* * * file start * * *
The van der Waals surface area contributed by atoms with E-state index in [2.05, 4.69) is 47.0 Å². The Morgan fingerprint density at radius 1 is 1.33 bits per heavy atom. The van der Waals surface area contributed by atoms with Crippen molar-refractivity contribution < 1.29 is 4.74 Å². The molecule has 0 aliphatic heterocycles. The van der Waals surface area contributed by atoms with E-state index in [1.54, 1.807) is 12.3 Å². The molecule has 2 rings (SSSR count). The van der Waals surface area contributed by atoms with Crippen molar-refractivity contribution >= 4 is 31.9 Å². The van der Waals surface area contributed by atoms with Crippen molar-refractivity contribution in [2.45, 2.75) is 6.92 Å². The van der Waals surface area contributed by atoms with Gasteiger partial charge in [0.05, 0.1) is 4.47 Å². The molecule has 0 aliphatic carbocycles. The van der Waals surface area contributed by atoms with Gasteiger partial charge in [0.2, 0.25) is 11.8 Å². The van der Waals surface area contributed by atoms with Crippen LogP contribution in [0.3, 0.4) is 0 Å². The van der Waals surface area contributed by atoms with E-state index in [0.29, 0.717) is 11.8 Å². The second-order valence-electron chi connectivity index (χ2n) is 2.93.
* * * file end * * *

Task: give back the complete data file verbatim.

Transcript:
The van der Waals surface area contributed by atoms with E-state index in [2.05, 4.69) is 47.0 Å². The Morgan fingerprint density at radius 1 is 1.33 bits per heavy atom. The van der Waals surface area contributed by atoms with Crippen molar-refractivity contribution < 1.29 is 4.74 Å². The molecule has 0 aliphatic heterocycles. The van der Waals surface area contributed by atoms with E-state index in [1.54, 1.807) is 12.3 Å². The molecule has 2 rings (SSSR count). The van der Waals surface area contributed by atoms with Crippen molar-refractivity contribution >= 4 is 31.9 Å². The van der Waals surface area contributed by atoms with Crippen molar-refractivity contribution in [2.45, 2.75) is 6.92 Å². The van der Waals surface area contributed by atoms with Gasteiger partial charge in [0.05, 0.1) is 4.47 Å². The molecule has 0 aliphatic carbocycles. The van der Waals surface area contributed by atoms with Gasteiger partial charge in [0.2, 0.25) is 11.8 Å². The van der Waals surface area contributed by atoms with Crippen LogP contribution in [0.3, 0.4) is 0 Å². The van der Waals surface area contributed by atoms with E-state index in [0.29, 0.717) is 11.8 Å². The second-order valence-electron chi connectivity index (χ2n) is 2.93.